while older people and those with pre-existing conditions could see much higher healthcare costs. The analysis of the most recent bill concurs that 49 million Americans under 65 years old would be without health insurance (compared to the projected 28 million under the Affordable Care Act). The CBO also cuts funding to Medicaid by $772 billion over the next ten years; enrollment is expected to fall by more than 15 million people by 2026, 57% of which covers children or disabled Americans. As found in previous reports, premiums are expected to rise leading up to 2020. Premiums would rise an average of 74%, with Americans under 18 years old seeing a 10% increase in premiums while they would more than double for those 55 and older. Analysis also found…

In a previous blog post, we explored the proposed Affordable Care Act (ACA; aka Obamacare) repeal/new healthcare law called the American Health Care Act (AHCA). Congress decided the bill would not be voted on shortly thereafter due to lack of support, but it has since been modified and passed by the U.S. House of Representatives. The passing of the House bill was celebrated by the Trump administration before the Congressional Budget Office (CBO) could analyze how the bill would affect the federal deficit and the healthcare costs for Americans. Last week the CBO released their report on the amended AHCA.   According to supporters of the bill, the AHCA’s aim is to lower premiums and the deficit. The CBO report finds that

the deficit will decrease by $119 billion by 2026 (as opposed to the $337 billion decrease from the previous version of the AHCA rejected in March) but would increase the number of uninsured people by 23 million in the same time period. It also found that insurance premiums would rise an average of 25% by 2019 before normalizing by 2020. Depending on what part of the country and the number of changes implemented in different states, premiums would be anywhere from 4% to 20% lower by 2026. The CBO acknowledges that the highest reduction in premiums would go to the healthiest and youngest Americans, while older people with pre-existing conditions could see a rise in premiums. There is a high degree of uncertainty based on states being able…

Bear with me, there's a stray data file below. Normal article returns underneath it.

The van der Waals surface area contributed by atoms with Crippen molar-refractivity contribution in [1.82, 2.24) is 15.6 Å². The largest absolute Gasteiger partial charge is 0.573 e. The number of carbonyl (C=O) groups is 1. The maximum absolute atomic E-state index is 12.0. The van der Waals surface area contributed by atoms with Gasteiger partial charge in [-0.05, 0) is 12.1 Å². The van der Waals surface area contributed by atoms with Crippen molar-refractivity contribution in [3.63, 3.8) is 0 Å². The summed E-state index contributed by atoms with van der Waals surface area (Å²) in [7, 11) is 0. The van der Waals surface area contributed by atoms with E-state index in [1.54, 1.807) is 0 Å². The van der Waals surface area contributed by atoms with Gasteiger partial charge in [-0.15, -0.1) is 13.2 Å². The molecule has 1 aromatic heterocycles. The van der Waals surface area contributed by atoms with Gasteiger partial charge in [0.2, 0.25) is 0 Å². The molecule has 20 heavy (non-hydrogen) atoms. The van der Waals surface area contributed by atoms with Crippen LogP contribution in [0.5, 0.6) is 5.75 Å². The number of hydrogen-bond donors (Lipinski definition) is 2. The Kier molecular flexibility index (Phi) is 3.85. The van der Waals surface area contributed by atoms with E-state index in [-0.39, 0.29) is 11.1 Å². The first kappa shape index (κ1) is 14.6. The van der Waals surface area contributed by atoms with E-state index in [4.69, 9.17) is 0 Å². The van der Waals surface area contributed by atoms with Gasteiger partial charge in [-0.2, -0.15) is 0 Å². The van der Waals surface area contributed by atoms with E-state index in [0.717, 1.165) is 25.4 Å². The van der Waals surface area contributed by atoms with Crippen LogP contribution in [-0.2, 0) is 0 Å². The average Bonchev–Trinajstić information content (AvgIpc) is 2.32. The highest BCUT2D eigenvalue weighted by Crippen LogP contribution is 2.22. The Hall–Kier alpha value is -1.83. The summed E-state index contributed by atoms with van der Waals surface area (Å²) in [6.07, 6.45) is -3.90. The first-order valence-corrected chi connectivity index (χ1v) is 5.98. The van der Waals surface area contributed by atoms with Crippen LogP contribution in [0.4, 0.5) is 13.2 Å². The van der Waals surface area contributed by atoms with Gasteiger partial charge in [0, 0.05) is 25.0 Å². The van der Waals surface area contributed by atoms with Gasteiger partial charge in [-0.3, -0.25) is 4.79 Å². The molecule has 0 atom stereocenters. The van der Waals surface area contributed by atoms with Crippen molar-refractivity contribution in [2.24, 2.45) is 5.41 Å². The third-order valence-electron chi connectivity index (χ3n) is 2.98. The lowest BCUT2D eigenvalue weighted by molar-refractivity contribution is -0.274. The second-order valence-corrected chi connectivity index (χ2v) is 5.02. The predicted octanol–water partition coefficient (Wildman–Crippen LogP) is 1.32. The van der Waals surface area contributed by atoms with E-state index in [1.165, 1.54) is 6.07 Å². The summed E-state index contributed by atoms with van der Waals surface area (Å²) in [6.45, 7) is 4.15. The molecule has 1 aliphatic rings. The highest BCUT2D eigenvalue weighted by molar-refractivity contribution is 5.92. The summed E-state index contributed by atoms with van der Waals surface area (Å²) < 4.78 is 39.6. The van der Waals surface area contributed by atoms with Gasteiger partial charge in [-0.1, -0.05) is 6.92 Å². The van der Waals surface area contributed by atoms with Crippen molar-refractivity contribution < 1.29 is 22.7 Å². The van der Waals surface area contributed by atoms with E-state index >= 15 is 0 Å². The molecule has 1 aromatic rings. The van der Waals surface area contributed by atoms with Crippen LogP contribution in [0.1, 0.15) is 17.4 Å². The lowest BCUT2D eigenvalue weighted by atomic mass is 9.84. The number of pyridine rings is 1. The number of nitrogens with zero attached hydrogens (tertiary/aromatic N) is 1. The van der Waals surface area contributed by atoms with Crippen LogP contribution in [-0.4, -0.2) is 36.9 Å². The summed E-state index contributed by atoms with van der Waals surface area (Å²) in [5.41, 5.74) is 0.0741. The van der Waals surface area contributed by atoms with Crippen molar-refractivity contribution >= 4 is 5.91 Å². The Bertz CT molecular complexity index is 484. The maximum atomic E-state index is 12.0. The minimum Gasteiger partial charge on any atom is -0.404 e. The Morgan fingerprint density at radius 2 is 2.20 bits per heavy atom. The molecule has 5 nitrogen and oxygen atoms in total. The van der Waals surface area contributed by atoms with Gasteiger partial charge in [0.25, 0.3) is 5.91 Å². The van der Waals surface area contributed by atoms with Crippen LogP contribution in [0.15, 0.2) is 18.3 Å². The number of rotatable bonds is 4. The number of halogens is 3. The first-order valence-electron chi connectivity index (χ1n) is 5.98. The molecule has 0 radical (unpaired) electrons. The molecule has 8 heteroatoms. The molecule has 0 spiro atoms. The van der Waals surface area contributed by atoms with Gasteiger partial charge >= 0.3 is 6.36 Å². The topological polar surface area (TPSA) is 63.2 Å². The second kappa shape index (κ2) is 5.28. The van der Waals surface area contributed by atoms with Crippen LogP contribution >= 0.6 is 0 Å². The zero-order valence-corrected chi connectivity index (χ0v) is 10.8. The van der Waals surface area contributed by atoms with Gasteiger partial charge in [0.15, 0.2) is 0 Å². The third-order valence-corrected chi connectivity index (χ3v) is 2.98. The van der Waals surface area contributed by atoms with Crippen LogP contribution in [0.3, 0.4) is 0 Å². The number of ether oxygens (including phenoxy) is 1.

This past Mother’s Day launched the 18th annual National Women’s Health Week. Led by the US Department of Health and Human Services Office on Women’s Health, the goal is to empower women to make their health a priority and raise awareness of the steps one can take to improve their health. The Centers for Disease Control and Prevention (CDC) recommends many common measures, such as proper health screenings, staying physically active, eating healthy, and promoting other healthy behaviors. Healthy behaviors include getting enough sleep, being smoke-free, washing your hands, not texting while driving, or wearing a seatbelt, a bicycle helmet, or sunscreen when appropriate. Furthermore, the National Women’s Health Week website has suggestions for women in their 20s to their 90s.   The repeal of the Affordable Care Act (ACA)/new

healthcare law awaiting a vote in the U.S. Senate after passing through the House of Representatives removes a regulation forbidding insurance companies from excluding coverage of pre-existing conditions. Prior to the ACA, pre-existing conditions included many routine women’s health issues including pregnancy and Cesarean sections. The American Health Care Act (AHCA) also removes the ACA’s essential health benefits guidelines, many of which were in place to promote and ensure women’s health. There have been reports that being a victim of sexual assault or domestic abuse would qualify as a pre-existing condition under the AHCA. While this is not specifically the case, follow-up treatments for assault such as STI-prevention or injuries sustained through abuse can lead to higher insurance costs or…